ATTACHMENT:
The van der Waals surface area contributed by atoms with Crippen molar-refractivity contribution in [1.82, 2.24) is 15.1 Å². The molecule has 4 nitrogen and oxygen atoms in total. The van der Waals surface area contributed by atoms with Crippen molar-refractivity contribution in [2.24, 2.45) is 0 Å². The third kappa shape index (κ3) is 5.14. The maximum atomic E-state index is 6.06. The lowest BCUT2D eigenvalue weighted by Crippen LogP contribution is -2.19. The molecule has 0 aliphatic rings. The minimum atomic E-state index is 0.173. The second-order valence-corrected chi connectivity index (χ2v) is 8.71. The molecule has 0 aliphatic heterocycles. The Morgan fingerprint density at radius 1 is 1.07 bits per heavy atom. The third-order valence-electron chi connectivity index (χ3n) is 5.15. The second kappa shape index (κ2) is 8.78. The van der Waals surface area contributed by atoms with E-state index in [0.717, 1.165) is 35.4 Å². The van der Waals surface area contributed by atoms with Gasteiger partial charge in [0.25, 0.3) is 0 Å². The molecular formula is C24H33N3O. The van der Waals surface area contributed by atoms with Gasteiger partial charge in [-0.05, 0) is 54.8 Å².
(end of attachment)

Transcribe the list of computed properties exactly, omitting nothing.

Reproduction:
The van der Waals surface area contributed by atoms with Crippen molar-refractivity contribution in [1.82, 2.24) is 15.1 Å². The molecule has 4 nitrogen and oxygen atoms in total. The van der Waals surface area contributed by atoms with Crippen molar-refractivity contribution in [2.24, 2.45) is 0 Å². The third kappa shape index (κ3) is 5.14. The maximum atomic E-state index is 6.06. The lowest BCUT2D eigenvalue weighted by Crippen LogP contribution is -2.19. The molecule has 0 aliphatic rings. The minimum atomic E-state index is 0.173. The second-order valence-corrected chi connectivity index (χ2v) is 8.71. The molecule has 0 aliphatic heterocycles. The Morgan fingerprint density at radius 1 is 1.07 bits per heavy atom. The third-order valence-electron chi connectivity index (χ3n) is 5.15. The second kappa shape index (κ2) is 8.78. The van der Waals surface area contributed by atoms with E-state index in [0.717, 1.165) is 35.4 Å². The van der Waals surface area contributed by atoms with Gasteiger partial charge in [0.25, 0.3) is 0 Å². The molecular formula is C24H33N3O. The van der Waals surface area contributed by atoms with Gasteiger partial charge in [-0.05, 0) is 54.8 Å².